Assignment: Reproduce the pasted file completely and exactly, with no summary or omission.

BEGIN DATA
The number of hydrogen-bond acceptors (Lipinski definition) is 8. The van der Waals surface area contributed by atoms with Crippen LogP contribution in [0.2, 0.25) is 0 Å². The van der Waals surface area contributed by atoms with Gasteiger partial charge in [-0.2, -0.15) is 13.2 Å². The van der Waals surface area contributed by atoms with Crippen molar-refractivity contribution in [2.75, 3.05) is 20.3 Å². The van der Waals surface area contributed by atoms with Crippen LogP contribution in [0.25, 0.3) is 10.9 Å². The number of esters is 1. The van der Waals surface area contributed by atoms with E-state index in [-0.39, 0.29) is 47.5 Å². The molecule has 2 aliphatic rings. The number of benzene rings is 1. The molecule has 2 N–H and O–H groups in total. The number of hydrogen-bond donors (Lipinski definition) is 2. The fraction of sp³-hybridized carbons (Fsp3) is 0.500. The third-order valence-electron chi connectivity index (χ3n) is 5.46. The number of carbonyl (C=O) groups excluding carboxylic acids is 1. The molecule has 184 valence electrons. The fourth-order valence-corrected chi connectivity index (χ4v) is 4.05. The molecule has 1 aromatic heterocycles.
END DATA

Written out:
The number of hydrogen-bond acceptors (Lipinski definition) is 8. The van der Waals surface area contributed by atoms with Crippen LogP contribution in [0.2, 0.25) is 0 Å². The van der Waals surface area contributed by atoms with Gasteiger partial charge in [-0.2, -0.15) is 13.2 Å². The van der Waals surface area contributed by atoms with Crippen molar-refractivity contribution in [2.75, 3.05) is 20.3 Å². The van der Waals surface area contributed by atoms with Crippen LogP contribution in [0.25, 0.3) is 10.9 Å². The number of esters is 1. The van der Waals surface area contributed by atoms with E-state index in [-0.39, 0.29) is 47.5 Å². The molecule has 2 aliphatic rings. The number of benzene rings is 1. The molecule has 2 N–H and O–H groups in total. The number of hydrogen-bond donors (Lipinski definition) is 2. The fraction of sp³-hybridized carbons (Fsp3) is 0.500. The third-order valence-electron chi connectivity index (χ3n) is 5.46. The number of carbonyl (C=O) groups excluding carboxylic acids is 1. The molecule has 184 valence electrons. The fourth-order valence-corrected chi connectivity index (χ4v) is 4.05. The molecule has 1 aromatic heterocycles.